Even infectious disease experts are constantly learning about Covid-19 -- no one has the full picture
All over the world, doctors, nurses, paramedics, and hospital cleaners have been putting themselves in the front lines to deal with what some people have called the “invisible enemy.”
All of them have been trained to assist those who are sick, committed to the relief of suffering. In many countries, particularly at the beginning of the pandemic in February and March when there was a worldwide shortage of protective personal equipment (PPE), all these personnel were putting themselves in harm’s way and many became infected and, sadly, there were significant numbers of deaths.
In Bangladesh, as in all countries, the medical personnel faced a dilemma. They wanted to treat their patients even though they knew that they risked infection, which could endanger themselves and their families. An experienced infectious disease specialist explained to me that his years of experience meant very little because everyone was and is learning about Covid-19 all the time, day by day.
He wanted to help and support junior doctors and other medical staff as much as possible, but found it difficult, as he was also learning new things every day.
He said that, as much as it was important to learn more about the disease, it was also very important to develop good habits like disinfecting your phone, pen, stethoscope, leaving unnecessary things at home, changing clothes, and washing them at the end of the day.
By talking to doctors and nurses, I have come to understand some of the difficulties they face when they sometimes need to take split second decisions which could mean the life or death of a patient.
Often, when a seriously ill patient comes to the hospital in a serious condition, with breathing and possible heart related problems, the first reaction of the doctors and nurses is to attend immediately with CPR (cardiopulmonary resuscitation), but, as all patients are suspected to have Covid-19, staff need to wear the full PPE. And putting it on properly can take a few minutes.
The staff need to familiarize -- practice -- how to put the PPE on properly and how to take it off carefully and dispose of it safely.
While appreciating the dedication of medical staff and the need for adequate PPE, one needs to understand that, sometimes, for a seriously ill patient with suspected Covid-19, four or five members of medical staff might need to be in attendance and new PPE for all staff is required for each patient they tend to.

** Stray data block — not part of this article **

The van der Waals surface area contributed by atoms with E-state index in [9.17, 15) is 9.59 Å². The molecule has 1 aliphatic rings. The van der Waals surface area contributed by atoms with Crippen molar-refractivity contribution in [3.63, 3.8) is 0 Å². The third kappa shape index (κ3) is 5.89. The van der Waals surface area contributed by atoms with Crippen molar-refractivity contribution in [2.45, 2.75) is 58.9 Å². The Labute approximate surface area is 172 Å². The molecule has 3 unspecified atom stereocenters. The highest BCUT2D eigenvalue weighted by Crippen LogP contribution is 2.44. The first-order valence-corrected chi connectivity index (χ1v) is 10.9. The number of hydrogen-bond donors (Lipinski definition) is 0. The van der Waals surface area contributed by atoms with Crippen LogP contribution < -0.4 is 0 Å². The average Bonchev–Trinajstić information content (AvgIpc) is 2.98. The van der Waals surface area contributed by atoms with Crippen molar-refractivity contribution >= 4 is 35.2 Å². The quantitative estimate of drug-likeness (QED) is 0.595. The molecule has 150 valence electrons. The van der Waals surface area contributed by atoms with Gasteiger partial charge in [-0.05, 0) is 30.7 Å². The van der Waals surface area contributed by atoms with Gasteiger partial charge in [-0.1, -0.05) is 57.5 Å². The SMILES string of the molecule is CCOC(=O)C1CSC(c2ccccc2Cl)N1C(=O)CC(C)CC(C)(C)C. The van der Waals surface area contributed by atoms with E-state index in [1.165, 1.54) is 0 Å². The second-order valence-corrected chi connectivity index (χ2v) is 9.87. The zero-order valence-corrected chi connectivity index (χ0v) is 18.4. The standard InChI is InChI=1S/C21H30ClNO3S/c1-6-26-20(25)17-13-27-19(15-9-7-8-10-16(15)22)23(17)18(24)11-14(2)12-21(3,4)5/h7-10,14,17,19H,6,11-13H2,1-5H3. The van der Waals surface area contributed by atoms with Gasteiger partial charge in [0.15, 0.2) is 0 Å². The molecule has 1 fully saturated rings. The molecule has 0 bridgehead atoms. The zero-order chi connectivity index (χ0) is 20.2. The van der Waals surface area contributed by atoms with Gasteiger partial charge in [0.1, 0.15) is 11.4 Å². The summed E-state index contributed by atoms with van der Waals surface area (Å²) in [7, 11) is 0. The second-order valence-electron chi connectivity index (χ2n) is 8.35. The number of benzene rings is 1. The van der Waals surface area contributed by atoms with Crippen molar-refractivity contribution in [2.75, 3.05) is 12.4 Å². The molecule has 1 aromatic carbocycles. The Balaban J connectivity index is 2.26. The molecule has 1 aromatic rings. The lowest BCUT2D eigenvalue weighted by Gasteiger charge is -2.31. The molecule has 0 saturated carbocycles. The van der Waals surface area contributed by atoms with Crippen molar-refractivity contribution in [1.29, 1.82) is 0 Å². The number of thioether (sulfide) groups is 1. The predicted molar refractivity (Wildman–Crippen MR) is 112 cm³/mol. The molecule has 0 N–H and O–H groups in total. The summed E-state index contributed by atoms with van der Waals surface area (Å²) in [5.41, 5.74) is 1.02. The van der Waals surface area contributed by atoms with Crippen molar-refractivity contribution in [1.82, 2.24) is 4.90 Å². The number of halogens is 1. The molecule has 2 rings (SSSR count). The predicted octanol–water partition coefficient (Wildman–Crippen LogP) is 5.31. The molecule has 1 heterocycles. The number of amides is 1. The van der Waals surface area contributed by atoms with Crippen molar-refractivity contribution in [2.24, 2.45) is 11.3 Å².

My son, who is a doctor in the UK, says that, on some days on duty with Covid-19 patients, he needed to change his PPE five times in a day and have a thorough shower each time. Therefore, it is easy to see why huge quantities of PPE are required all the time and the quantities required are difficult to estimate.
In addition, while appreciating the remarkable dedication of the front line staff, one needs to understand the emotional and psychological toll on them. Covid-19 patients are not allowed to have visitors for fear of further spreading infection, and so, if and when a patient is dying, the only person who can be with them to hold their hand and pray with them is a member of the medical staff.
In normal times, a doctor can inform family members face to face about what has happened but, with Covid-19, it can only be done by phone.
In over 50 years connected with and living in Bangladesh, I have always admired the quality of the doctors and their advice and have overcome many medical problems, including cancer. It is also true to say that, without doctors from the sub-continent, Britain’s National Health Service (NHS) would have collapsed long ago.
Now that the UK is leaving the European Union and the first waves of South Asian doctors to come to the UK have retired, it is possible that the UK will again be looking to recruit doctors and nurses from Bangladesh, India, Pakistan, and Sri Lanka to keep the NHS afloat.
Having said that, it will not be at all helpful for the development of health care in Bangladesh if there is a medical “brain drain” to the UK. There may be difficult days and difficult decisions ahead.
Julian Francis has been associated with relief and development activities of Bangladesh since the War of Liberation. In 2012, the Government of Bangladesh awarded him the ‘Friends of Liberation War Honour’ in recognition of his work among the refugees in India in 1971 and in 2018 honoured him with full Bangladesh citizenship.